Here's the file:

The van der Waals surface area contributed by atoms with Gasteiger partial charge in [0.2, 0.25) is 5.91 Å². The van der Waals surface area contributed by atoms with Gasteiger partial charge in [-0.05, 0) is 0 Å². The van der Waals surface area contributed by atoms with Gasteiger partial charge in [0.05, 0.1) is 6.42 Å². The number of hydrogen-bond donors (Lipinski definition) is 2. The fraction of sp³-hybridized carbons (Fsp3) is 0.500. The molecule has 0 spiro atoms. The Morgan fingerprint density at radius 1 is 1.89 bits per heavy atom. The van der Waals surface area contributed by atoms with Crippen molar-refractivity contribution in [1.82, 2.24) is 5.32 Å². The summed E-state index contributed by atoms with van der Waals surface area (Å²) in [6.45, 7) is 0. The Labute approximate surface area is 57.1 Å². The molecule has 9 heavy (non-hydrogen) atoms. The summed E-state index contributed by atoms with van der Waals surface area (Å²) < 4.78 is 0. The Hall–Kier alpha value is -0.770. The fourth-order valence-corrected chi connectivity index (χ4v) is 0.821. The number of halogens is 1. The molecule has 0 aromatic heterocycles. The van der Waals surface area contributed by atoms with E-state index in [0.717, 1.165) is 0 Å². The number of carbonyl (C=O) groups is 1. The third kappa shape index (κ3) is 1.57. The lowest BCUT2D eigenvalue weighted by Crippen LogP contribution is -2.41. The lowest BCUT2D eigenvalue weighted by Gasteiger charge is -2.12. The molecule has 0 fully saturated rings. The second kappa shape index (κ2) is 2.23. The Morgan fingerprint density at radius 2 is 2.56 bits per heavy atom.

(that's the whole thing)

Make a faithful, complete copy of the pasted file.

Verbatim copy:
The van der Waals surface area contributed by atoms with Gasteiger partial charge in [0.2, 0.25) is 5.91 Å². The van der Waals surface area contributed by atoms with Gasteiger partial charge in [-0.05, 0) is 0 Å². The van der Waals surface area contributed by atoms with Gasteiger partial charge in [0.05, 0.1) is 6.42 Å². The number of hydrogen-bond donors (Lipinski definition) is 2. The fraction of sp³-hybridized carbons (Fsp3) is 0.500. The molecule has 0 spiro atoms. The Morgan fingerprint density at radius 1 is 1.89 bits per heavy atom. The van der Waals surface area contributed by atoms with Crippen molar-refractivity contribution in [1.82, 2.24) is 5.32 Å². The summed E-state index contributed by atoms with van der Waals surface area (Å²) in [6.45, 7) is 0. The Labute approximate surface area is 57.1 Å². The molecule has 9 heavy (non-hydrogen) atoms. The summed E-state index contributed by atoms with van der Waals surface area (Å²) < 4.78 is 0. The Hall–Kier alpha value is -0.770. The fourth-order valence-corrected chi connectivity index (χ4v) is 0.821. The number of halogens is 1. The molecule has 0 aromatic heterocycles. The van der Waals surface area contributed by atoms with E-state index in [0.717, 1.165) is 0 Å². The number of carbonyl (C=O) groups is 1. The third kappa shape index (κ3) is 1.57. The lowest BCUT2D eigenvalue weighted by Crippen LogP contribution is -2.41. The lowest BCUT2D eigenvalue weighted by Gasteiger charge is -2.12. The molecule has 0 fully saturated rings. The second kappa shape index (κ2) is 2.23. The Morgan fingerprint density at radius 2 is 2.56 bits per heavy atom.